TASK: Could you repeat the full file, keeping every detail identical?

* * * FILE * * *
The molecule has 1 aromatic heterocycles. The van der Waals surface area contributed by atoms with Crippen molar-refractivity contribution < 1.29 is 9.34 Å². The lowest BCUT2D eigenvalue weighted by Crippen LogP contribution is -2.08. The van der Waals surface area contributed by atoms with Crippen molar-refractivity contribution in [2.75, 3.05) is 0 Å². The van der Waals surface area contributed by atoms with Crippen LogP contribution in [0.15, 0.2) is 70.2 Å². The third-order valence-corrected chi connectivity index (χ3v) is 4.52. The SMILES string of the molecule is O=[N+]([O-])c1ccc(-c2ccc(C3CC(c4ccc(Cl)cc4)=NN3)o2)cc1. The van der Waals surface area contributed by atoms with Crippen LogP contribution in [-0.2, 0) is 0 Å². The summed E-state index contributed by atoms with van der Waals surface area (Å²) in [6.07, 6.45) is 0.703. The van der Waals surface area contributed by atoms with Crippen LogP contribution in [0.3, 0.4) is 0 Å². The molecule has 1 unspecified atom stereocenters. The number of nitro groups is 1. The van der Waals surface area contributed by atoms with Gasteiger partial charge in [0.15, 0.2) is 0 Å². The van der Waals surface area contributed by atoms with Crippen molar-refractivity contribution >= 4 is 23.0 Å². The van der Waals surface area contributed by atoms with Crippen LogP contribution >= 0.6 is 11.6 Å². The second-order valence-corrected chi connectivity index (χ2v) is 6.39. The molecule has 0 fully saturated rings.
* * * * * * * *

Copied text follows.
The molecule has 1 aromatic heterocycles. The van der Waals surface area contributed by atoms with Crippen molar-refractivity contribution < 1.29 is 9.34 Å². The lowest BCUT2D eigenvalue weighted by Crippen LogP contribution is -2.08. The van der Waals surface area contributed by atoms with Crippen molar-refractivity contribution in [2.75, 3.05) is 0 Å². The van der Waals surface area contributed by atoms with Crippen LogP contribution in [0.15, 0.2) is 70.2 Å². The third-order valence-corrected chi connectivity index (χ3v) is 4.52. The SMILES string of the molecule is O=[N+]([O-])c1ccc(-c2ccc(C3CC(c4ccc(Cl)cc4)=NN3)o2)cc1. The van der Waals surface area contributed by atoms with Crippen LogP contribution in [-0.2, 0) is 0 Å². The summed E-state index contributed by atoms with van der Waals surface area (Å²) in [6.07, 6.45) is 0.703. The van der Waals surface area contributed by atoms with Crippen LogP contribution in [0.3, 0.4) is 0 Å². The molecule has 1 unspecified atom stereocenters. The number of nitro groups is 1. The van der Waals surface area contributed by atoms with Gasteiger partial charge in [0.15, 0.2) is 0 Å². The van der Waals surface area contributed by atoms with Crippen molar-refractivity contribution >= 4 is 23.0 Å². The van der Waals surface area contributed by atoms with Crippen LogP contribution >= 0.6 is 11.6 Å². The second-order valence-corrected chi connectivity index (χ2v) is 6.39. The molecule has 0 fully saturated rings.